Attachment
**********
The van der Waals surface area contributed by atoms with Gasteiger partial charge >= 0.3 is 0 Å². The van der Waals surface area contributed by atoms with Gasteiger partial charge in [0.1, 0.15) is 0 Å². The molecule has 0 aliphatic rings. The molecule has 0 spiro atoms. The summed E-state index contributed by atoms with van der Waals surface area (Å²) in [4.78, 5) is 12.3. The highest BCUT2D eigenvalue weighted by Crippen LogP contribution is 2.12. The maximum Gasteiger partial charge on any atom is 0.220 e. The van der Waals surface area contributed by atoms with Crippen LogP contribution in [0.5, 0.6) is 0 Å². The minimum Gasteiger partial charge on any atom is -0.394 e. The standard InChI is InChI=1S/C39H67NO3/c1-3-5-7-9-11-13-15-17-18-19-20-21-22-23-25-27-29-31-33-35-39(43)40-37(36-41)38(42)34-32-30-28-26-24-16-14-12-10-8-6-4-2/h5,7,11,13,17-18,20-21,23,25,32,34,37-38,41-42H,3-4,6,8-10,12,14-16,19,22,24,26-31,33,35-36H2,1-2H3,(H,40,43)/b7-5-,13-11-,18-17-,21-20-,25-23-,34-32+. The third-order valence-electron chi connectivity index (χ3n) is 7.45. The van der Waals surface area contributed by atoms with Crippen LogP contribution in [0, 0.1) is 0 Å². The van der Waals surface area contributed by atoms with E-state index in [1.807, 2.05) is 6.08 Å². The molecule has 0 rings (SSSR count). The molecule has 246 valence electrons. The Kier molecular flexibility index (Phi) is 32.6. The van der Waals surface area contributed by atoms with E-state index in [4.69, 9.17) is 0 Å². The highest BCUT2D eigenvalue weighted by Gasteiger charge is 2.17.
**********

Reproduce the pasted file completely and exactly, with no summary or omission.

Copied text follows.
The van der Waals surface area contributed by atoms with Gasteiger partial charge >= 0.3 is 0 Å². The van der Waals surface area contributed by atoms with Gasteiger partial charge in [0.1, 0.15) is 0 Å². The molecule has 0 aliphatic rings. The molecule has 0 spiro atoms. The summed E-state index contributed by atoms with van der Waals surface area (Å²) in [4.78, 5) is 12.3. The highest BCUT2D eigenvalue weighted by Crippen LogP contribution is 2.12. The maximum Gasteiger partial charge on any atom is 0.220 e. The van der Waals surface area contributed by atoms with Crippen LogP contribution in [0.5, 0.6) is 0 Å². The minimum Gasteiger partial charge on any atom is -0.394 e. The standard InChI is InChI=1S/C39H67NO3/c1-3-5-7-9-11-13-15-17-18-19-20-21-22-23-25-27-29-31-33-35-39(43)40-37(36-41)38(42)34-32-30-28-26-24-16-14-12-10-8-6-4-2/h5,7,11,13,17-18,20-21,23,25,32,34,37-38,41-42H,3-4,6,8-10,12,14-16,19,22,24,26-31,33,35-36H2,1-2H3,(H,40,43)/b7-5-,13-11-,18-17-,21-20-,25-23-,34-32+. The third-order valence-electron chi connectivity index (χ3n) is 7.45. The van der Waals surface area contributed by atoms with Crippen LogP contribution in [0, 0.1) is 0 Å². The van der Waals surface area contributed by atoms with E-state index in [1.807, 2.05) is 6.08 Å². The molecule has 0 rings (SSSR count). The molecule has 246 valence electrons. The Kier molecular flexibility index (Phi) is 32.6. The van der Waals surface area contributed by atoms with E-state index in [4.69, 9.17) is 0 Å². The highest BCUT2D eigenvalue weighted by Gasteiger charge is 2.17.